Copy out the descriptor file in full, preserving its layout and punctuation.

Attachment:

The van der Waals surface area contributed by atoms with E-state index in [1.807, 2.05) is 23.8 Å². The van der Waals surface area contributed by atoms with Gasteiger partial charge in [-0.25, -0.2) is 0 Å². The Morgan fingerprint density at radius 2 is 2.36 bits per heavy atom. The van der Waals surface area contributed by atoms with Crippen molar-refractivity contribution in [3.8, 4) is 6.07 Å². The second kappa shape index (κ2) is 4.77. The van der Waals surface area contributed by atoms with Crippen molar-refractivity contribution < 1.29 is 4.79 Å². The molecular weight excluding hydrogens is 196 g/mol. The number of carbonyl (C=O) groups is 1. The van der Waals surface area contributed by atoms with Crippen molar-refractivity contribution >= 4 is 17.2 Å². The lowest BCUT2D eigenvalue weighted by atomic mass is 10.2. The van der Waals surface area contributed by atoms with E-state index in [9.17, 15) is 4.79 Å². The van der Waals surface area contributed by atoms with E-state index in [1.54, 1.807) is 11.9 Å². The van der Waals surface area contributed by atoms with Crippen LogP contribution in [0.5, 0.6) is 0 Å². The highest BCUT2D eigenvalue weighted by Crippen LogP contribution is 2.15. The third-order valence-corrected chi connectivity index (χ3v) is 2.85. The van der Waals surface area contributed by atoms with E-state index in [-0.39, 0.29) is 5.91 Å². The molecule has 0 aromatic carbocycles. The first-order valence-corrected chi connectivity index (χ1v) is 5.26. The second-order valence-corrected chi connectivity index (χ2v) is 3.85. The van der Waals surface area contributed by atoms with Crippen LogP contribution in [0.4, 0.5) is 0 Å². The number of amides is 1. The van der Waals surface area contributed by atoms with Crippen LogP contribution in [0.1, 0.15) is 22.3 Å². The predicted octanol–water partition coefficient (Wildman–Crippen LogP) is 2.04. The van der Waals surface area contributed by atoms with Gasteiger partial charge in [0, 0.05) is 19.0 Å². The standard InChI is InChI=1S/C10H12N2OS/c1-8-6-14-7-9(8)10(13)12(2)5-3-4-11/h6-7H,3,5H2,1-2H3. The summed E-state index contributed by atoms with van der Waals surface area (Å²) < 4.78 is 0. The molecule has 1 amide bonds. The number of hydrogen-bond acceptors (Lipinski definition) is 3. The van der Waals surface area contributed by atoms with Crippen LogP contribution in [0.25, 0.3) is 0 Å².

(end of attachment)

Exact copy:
The van der Waals surface area contributed by atoms with E-state index in [1.807, 2.05) is 23.8 Å². The van der Waals surface area contributed by atoms with Gasteiger partial charge in [-0.25, -0.2) is 0 Å². The Morgan fingerprint density at radius 2 is 2.36 bits per heavy atom. The van der Waals surface area contributed by atoms with Crippen molar-refractivity contribution in [3.8, 4) is 6.07 Å². The second kappa shape index (κ2) is 4.77. The van der Waals surface area contributed by atoms with Crippen molar-refractivity contribution < 1.29 is 4.79 Å². The molecular weight excluding hydrogens is 196 g/mol. The number of carbonyl (C=O) groups is 1. The van der Waals surface area contributed by atoms with Crippen molar-refractivity contribution >= 4 is 17.2 Å². The lowest BCUT2D eigenvalue weighted by atomic mass is 10.2. The van der Waals surface area contributed by atoms with E-state index in [9.17, 15) is 4.79 Å². The van der Waals surface area contributed by atoms with E-state index in [1.54, 1.807) is 11.9 Å². The van der Waals surface area contributed by atoms with Crippen LogP contribution in [0.5, 0.6) is 0 Å². The highest BCUT2D eigenvalue weighted by Crippen LogP contribution is 2.15. The third-order valence-corrected chi connectivity index (χ3v) is 2.85. The van der Waals surface area contributed by atoms with E-state index in [-0.39, 0.29) is 5.91 Å². The molecule has 0 aromatic carbocycles. The first-order valence-corrected chi connectivity index (χ1v) is 5.26. The second-order valence-corrected chi connectivity index (χ2v) is 3.85. The van der Waals surface area contributed by atoms with Crippen LogP contribution in [0.4, 0.5) is 0 Å². The number of amides is 1. The van der Waals surface area contributed by atoms with Crippen LogP contribution in [0.1, 0.15) is 22.3 Å². The predicted octanol–water partition coefficient (Wildman–Crippen LogP) is 2.04. The van der Waals surface area contributed by atoms with Gasteiger partial charge in [0, 0.05) is 19.0 Å². The standard InChI is InChI=1S/C10H12N2OS/c1-8-6-14-7-9(8)10(13)12(2)5-3-4-11/h6-7H,3,5H2,1-2H3. The summed E-state index contributed by atoms with van der Waals surface area (Å²) < 4.78 is 0. The molecule has 1 amide bonds. The number of hydrogen-bond acceptors (Lipinski definition) is 3. The van der Waals surface area contributed by atoms with Crippen LogP contribution in [0.25, 0.3) is 0 Å².